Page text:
We are on an 8-hour train making its way east in north Africa. We got up early to take the 6:45 from Marrakesh to Fez. Usually on these long trips, I upload and sort through photos for the blog and write, so that I don’t have to do it once we get to our destination. This morning however, it’s only two hours in and my eyes are already shooting daggers at Anthony’s head. He’s supposed to be helping me blog, but instead handed me his GoPro with 3,200 photos on it from our 3-day trip through the Atlas mountains to the Sahara desert. When I uploaded his collection, my fully-charged laptop was drained by half. This is not the kind of train with power outlets. Sorting through photos and deleting the tons of crap pictures (THERE ARE 3200 PHOTOS) cost another 35% of battery and years off my life. My laptop is now dead for the remaining 6 hours of our journey and I will have to do the work later tonight. And this is him right now:
This is me:
We arrived back to our lovely hotel in Marrakesh last night after driving all day, and we were sweating like pigs and smelled like camels. We’d spent three days in the Atlas Mountains and the Sahara, logged mucho hours on a camel’s back and camped out in the desert in a Berber tent, surrounded by stars and sand dunes. We met some super cool people and saw gorgeous sights. And we also had our first crap experience of the trip.
We left Marrakesh bright and early Monday morning. Similar to what we did in the Bolivian salt flats, we were going with a group to Merzouga, in the Sahara, for 3 days, 2 nights. This group was bigger, 13 in all. We stayed in the mountains the first night. They were beautiful, but more than anything I was fascinated by the people: a mix of Berber and arab, nomads and half-nomads and those who lived in the cities. Also fascinating – Ksar of Ait Ben-Haddou, a UNESCO world heritage site where a ton of movies have been shot, like Lawrence of Arabia and Gladiator, and also GAME OF THRONES. GAME OF THRONES WAS SHOT RIGHT WHERE I STOOD. I totally fan-girl’d out and while the guide was rattling off boring names like Jewel of the Nile and Alexander and The Bible, I impatiently cut in: “But — you said GAME OF THRONES was shot here right?? Where exactly HERE when was it can you show me the spot and do you know what season and scene?” He knew nothing and was useless to me. I IMBD’d that mishugas and found out it was used in season 3, when Daenerys goes to Yunkai with her followers. I started to yell out BRING ME MY DRAGONS but no one else spoke english and they probably would have thought I was having a seizure.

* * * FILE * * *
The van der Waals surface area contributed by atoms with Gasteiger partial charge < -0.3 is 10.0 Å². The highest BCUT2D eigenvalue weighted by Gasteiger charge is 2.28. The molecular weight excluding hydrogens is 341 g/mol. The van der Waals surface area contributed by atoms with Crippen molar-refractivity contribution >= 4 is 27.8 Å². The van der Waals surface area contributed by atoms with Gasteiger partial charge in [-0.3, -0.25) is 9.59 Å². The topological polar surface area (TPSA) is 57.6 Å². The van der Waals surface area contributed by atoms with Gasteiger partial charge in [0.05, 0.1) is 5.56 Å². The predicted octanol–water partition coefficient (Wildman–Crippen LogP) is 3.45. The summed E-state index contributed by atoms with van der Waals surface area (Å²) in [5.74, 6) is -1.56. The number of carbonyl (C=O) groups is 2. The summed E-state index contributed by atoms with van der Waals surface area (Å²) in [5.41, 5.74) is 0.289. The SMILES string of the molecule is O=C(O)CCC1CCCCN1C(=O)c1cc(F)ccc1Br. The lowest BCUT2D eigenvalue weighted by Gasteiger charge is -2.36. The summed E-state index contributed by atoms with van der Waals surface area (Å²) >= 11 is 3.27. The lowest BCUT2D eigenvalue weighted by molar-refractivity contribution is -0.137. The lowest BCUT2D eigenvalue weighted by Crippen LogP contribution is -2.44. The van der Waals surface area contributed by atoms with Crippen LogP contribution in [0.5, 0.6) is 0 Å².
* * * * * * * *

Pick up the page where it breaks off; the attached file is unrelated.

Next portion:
That night in the mountains the hotel was less than stellar. There was no curtain on the shower and Anthony walked in to see me chasing the shower head around the floor while it flew in every direction, as there was nowhere to hang it. The bathroom was flooded until we left the next AM. I’m certain there were bedbugs (it just seemed like an obvious) so we wrapped ourselves up in our brand new sleep sacks until all you could see were our eyes (when in Morocco) and watched a movie on the laptop til we fell asleep. We looked ridiculous. The next day we headed for the Sahara. We stopped into a Berber village on the way and I almost bought a carpet, but I was threatened with bodily harm if I made us (him) carry one more thing (I bought a lot in Marrakesh). But honestly. He’s going to wish later we had that rug. We arrived in the desert around 4pm, hopped on camels (one hump) and rode two hours to camp. It. Was. Beautiful. Sand dunes as far as the eye could see. I know, no shit, it’s a desert, but I’ve never seen such uninterrupted powdery soft beach-like sand in a desert — no trees, no rocks, no cactus, just sand and rolling dunes and the occasional plant. Abdul, our guide and driver, made me a headscarf and I completely Sahara’d out. As we were in Berber territory, the guides called me Berber woman and I may just change my name to that when we get back. I understand now why they wear this head wrap. When the wind blows the sand is so fine that it gets into everywhere, and your eyes and mouth and nose are the first to suffer. Shoes came off as soon as we got to camp and thank you God and Allah because it was so hot. Berbers walk barefoot in the desert much of the time, so we followed suit, and it was amazing running up and down the dunes like that. Like being on a beach that never ends. Night fell and we had our communal dinner, as in we all ate out of one couscous pot and one tagine, desert-style, with mint tea for dessert. That’s when we realized that aside from stars and sand, there were also scorpions and the gnarliest-looking spiders I’ve ever seen: about the size of my hand, sea green with what looked like smooth skin and long thick pointy legs. I knew the desert, especially this one, would mean these things crawling around. That wasn’t the issue. What I didn’t know ahead of time is that inside our tents, our beds would be on the floor. As in a thin mattress, or sleep mat, plopped on the ground with heavy wool blankets over them for both padding and warmth. And a perfect place for these animals to crawl. We slept 5 to a tent, and two out of the 6 tents had real beds, as in mattresses up on legs. Another group was there for the night as well, and I was so busy taking pictures of the camels when we arrived that by the time we walked into the circle of tents, those cherished beds were gone and we were stuck with the floor. One girl in our tent was getting ready for bed when a scorpion crawled on her. She knocked it off but was freaking out, especially as she’d seen another one earlier in the tent. And as you are now in the middle of the desert, there’s no hotel to run to in the middle of the night. The guides quickly took away our dinner tables and made a bed for her on top of them in another tent. A few of us decided there is no way we were sleeping on the floor and we would either stay up til sunrise or sleep on some other wobbly-looking tables we found, but those didn’t look promising. One by one people started to drift off to bed, and our small staunch group was soon left with just the camp guides. Abdul our driver had stayed at the hotel, lucky bastard, and we had two guys who were here solely for us at the campsite. Which would have been fine except that one was completely and utterly trashed. Drunk. Shitfaced. A group of travelers in 4x4s had come by earlier with a ton of beer and alcohol to sell to the camp. Like much of Morocco, the black market is the only way to buy alcohol in the area. Some campers bought beer — it was warm so we stayed away — and gave our guide a bottle of whiskey. He had finished the bottle in front of us and was now a belligerent mess. Loud and obnoxious and just an ass, to us, to the other guests, to the other guide, who had gone to bed but woke up a few times to tell him to settle down, to no avail. Two German girls from the other group had real beds and offered to share them with us if we helped pull them out of the tents — bugs can crawl up the sides of tents and onto beds so outside in the middle of camp is your best bet if you’re worried. SOLD. Anthony didn’t want to leave one of our new friends alone without a bed so side-by-side they slept in chairs (ass in one, feet up on another). All the while the guide was carrying on until finally, mercifully, he passed out. At that point it was midnight-something and we had five hours to go til sunrise. I don’t think any of us slept. The wind was constant and chilly because it’s cold in the desert at night (the tents on the other hand were warm). Drunkie kept waking up to giggle to himself like a school girl. And all the while we still knew the little creatures were out there. At one point however I had a revelation. Earlier in the night it had been cloudy and there were no stars. I looked up in the middle of the night, from my bed I was sharing with two german girls whose names I never learned (I feel like that’s someone out there’s fantasy), with my husband and our new Moroccan friend sleeping next to us in folding chairs and two Berbers sleeping around us on the floor, and I saw stars. Lots of stars. It had cleared up briefly and I took stock of where I was and what we were doing and what we’d learned and who we’d met in the past 48 hours, and it was nice. Really super nice. It gave me hope that this may not be the worst thing ever. The next day we rode the camels back to our van and breakfast, and the drunk was there asking for tips — he didn’t get any from us — and I realized that yes, this was officially the worst thing ever. We are lucky it took until three months in to experience something not-so-great on our trip and that it’s something as small as a guy getting drunk and being obnoxious. The bugs were just part of the deal. And we are super lucky that we met some awesome people along the way. I was really sad to bid everyone adieu last night. The desert was beautiful and breathtaking and I’d tell anyone to go. I completely want to do it again, just with a different company next time. And in the future I think I’ll smuggle in a bottle of wine for myself.